A major component of building strong readers is boosting comprehension skills. There are plenty of ways to assist in this process, and at Book Nook Enrichment, we always do our best to make those tactics fun! That’s why a favorite activity amongst our staff and students is story mapping.
What is story mapping?
Story mapping opens up students to the very barebones of understanding story structure: separating the beginning, middle, and end of a story. Our Kinder Hoots work on story mapping the most, offering in-depth descriptions and illustrations of what they’ve retained from the story. After completing our book during story time, we ask the kids to tell us what they remember from the story, and also what they enjoyed most about it. This opens up an initial discussion and brings us to understanding story elements such as sequencing, plot, and characters. Once we begin talking about these sections, we are able to delve a bit deeper and think more critically about the story.
Why is story mapping important?
Story mapping assists with comprehension and opens the door for more in-depth reading. We introduce story mapping in stages to make sure the process is understood from start to finish. The earliest introduction is done orally, with teachers pointing out story elements and asking questions. This practice begins with our youngest learners. Even though they are mostly listening in the beginning, hearing and taking in what is behind words and pictures builds comprehension from the very beginning. Students are beginning to be able to make deductions and inferences, and engaging that part of their minds helps to hone these skills.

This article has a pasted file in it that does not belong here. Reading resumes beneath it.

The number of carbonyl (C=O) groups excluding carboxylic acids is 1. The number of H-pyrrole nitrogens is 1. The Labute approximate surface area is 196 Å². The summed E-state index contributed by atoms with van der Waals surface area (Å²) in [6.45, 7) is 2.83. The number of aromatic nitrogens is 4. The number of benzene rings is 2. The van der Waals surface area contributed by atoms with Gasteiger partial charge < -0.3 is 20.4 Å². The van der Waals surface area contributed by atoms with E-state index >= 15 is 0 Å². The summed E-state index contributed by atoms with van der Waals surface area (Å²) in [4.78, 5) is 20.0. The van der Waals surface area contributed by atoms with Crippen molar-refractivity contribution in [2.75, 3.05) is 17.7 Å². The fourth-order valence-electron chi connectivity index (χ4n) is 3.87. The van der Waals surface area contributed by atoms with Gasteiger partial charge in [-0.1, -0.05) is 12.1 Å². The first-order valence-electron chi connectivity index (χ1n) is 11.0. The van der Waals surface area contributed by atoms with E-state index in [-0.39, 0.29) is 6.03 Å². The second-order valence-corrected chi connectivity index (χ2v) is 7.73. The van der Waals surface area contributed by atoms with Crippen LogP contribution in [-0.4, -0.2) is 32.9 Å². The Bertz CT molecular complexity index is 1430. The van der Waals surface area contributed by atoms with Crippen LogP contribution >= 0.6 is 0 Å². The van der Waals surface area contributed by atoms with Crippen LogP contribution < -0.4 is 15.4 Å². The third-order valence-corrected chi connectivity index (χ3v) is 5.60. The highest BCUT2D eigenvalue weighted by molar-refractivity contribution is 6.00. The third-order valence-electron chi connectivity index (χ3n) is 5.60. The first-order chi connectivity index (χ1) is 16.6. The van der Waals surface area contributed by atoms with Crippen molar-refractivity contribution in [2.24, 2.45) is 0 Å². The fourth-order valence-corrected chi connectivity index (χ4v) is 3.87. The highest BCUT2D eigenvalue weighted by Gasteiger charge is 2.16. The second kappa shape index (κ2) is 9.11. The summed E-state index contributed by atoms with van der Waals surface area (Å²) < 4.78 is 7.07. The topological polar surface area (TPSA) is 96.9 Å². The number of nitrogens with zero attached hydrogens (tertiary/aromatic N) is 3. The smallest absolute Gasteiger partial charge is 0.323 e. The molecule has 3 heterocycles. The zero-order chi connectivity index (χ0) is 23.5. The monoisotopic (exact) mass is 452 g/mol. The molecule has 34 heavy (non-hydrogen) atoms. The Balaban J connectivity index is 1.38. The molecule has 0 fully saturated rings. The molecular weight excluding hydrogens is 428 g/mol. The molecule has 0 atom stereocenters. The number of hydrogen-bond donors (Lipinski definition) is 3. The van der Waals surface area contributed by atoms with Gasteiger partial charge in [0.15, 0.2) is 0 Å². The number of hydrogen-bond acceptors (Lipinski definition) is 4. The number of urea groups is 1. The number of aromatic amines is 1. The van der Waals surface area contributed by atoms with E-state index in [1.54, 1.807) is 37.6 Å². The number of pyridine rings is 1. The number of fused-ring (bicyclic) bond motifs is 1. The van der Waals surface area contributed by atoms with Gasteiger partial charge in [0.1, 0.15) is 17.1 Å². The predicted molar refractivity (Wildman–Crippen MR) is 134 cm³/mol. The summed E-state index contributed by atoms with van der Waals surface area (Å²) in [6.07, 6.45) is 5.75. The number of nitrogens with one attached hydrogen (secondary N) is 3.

What other skills are enhanced by story mapping?
Story mapping also, of course, provides students with the chance to be creative! A favorite part of the activity is drawing the illustrations and putting their own spin on things. We let them discover for themselves what they want each portion to depict. Eventually, our story maps become more involved – looking at not just the beginning, middle, and end but also the plot, characters, setting, and theme. At this time, we also begin eliminating illustrations and incorporating phonetic spelling to get the themes and message across. This opens our students up to an even deeper level of comprehension and a more structured understanding of storytelling.
When children look closely and critically at a text, especially when guided by a teacher or caregiver, they are becoming more well-rounded as readers and thinkers. Going beyond the story to think about character motivations, the author’s purpose, and more deepens comprehension and makes for more compassionate (and passionate!) readers. These activities also help to develop a child’s ability to concisely express their thoughts and ideas – an important skill when classroom discussions become more involved.
Try story mapping at home – even if it’s just while talking about a favorite story. Honing these skills outside of the classroom will only make them stronger until, before you know it, they become second nature!
Do you have a favorite comprehension activity? Let us know! We’d love to hear what makes your little readers tick.